At Blogworld Expo Exhibitors Were the Message
I have probably attended over 300 conventions in my life, being a former employee of non-profit associations who exhibited at many different venues. But the Blogworld and New Media Expo was a unique experience because it was the first time I can recall exhibitors being as important to an event as the attendees.
The exhibitors at Blogworld say as much about the state of the blog as any of the more than 1500 bloggers who attended. Some of what they are selling is so new that they are creating a niche on the spot that no one - least of all bloggers - knew existed. Call it "transformational" or "revolutionary," the fact is products that will enhance what blogs do are being introduced in the exhibit hall. And many bloggers seem curious about how some of the "widgets" and services will best benefit them and their website.
It is remarkable to see so many companies - many of whom have been in business for only a matter of weeks or months - drawing large numbers of bloggers to their booths, eager to sample or view the latest innovations. Then there are the corporations whose presence in the exhibit hall speaks volumes about how fast the blogosphere has penetrated the mainstream.
Yahoo.com is here with a large booth promoting its social networking platform, Yahoo Pipes, as well as its storehouse of badges and widgets that they are helping MySpace users to decorate their pages and make their sites more efficient in exchanging information.
Indeed, "social networking" could very well be the catchwords of the entire Expo. Companies are hungry for ways to tap into the MySpace gold and anyone that can show them how to do it as well as create their own social networking opportunities is going to be in demand for the foreseeable future.
Also on hand was AOL, a company that by any measure is in enormous transition. When I asked the rep why AOL was here, he half-jokingly said "AOL is everywhere." The real reason is that AOL owns 4 of the top ten blogs as measured by Alexa and that they felt compelled to come to Blogworld in order to maintain a presence with bloggers.
But it is the cutting edge companies, bootstrapping via blogs and other websites that have drawn some of the larger crowds and created most of the buzz. Rob Neppell's Kithbridge, Inc., which provides blog monitoring and tracking services as well as developing custom feeds in order to increase traffic was on such booth. Then there is the eclectically named "Sodahead.com." whose online polling widgets have become such a huge hit with bloggers. The company is now branching out to supply social networking sites with ways to better communicate with their readers and friends.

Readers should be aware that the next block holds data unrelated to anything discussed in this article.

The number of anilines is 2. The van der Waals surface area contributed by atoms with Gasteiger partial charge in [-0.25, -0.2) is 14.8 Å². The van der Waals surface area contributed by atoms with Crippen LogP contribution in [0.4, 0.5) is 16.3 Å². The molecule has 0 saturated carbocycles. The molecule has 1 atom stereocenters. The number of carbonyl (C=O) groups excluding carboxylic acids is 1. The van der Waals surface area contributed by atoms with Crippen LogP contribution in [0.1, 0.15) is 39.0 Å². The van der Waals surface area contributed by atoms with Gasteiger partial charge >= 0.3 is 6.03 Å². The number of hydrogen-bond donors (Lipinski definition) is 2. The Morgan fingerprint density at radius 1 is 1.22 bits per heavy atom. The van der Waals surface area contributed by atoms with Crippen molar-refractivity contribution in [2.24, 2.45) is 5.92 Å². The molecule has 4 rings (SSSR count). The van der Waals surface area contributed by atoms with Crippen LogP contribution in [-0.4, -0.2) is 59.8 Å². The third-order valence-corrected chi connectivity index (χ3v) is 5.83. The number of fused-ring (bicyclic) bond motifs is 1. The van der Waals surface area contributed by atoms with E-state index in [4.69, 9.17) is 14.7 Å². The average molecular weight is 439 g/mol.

Blogsvertise.com and their stable of thousands of bloggers will, for a fee, write online reviews of products and have them whisked around the internet via search engine hits and RSS feeds. Crispads.com is a blog publisher who matches advertisers to blogs via text or banner ads. Other companies were hawking strategic ad placement and better gaming of search engines.
To make the symbiosis between the expo and attendees even more pronounced was the fact that several exhibitors were also on one or more of the 50 panels and seminars during the two day event. Roger Simon, CEO of Pajamas Media was on a "New Media Moguls" roundtable as well as a panel on civility in the blogospere. Hugh Hewitt if Townhall.com not only aired his national radio show from the Expo but also appeared on a panel discussing which side, right or left, had the upper hand in the internet. Rob Neppell also appeared on a panel about causing change through grass roots activism.
Many of the exhibitors also have their own personal blogs where they were giving their readers a daily update on what was going on at the Expo. In essence, the bloggers and exhibitors created a seamless whole with each complimenting and building on what the other had been doing.
Duane Patterson, producer of the Hugh Hewitt Show and a blogger in his own right, asked me during Ed Morrissey's Heading Right Radio Show what this event would be like in 10 years.
I have no doubt that the Expo will continue to attract more and more exhibitors and the prospect of steadily rising attendance is also in the offing. But will this feeling that companies and blogs are feeding off each other, finding inspiration and creativity in each other's accomplishments, ideas, and content last for much longer?
As long as it does, the kind of explosive creative energy exhibited by many companies at Blogworld and New Media Expo will continue to give bloggers ideas on how to improve and monetize their sites.
(Photo credit: Glenn Reynolds)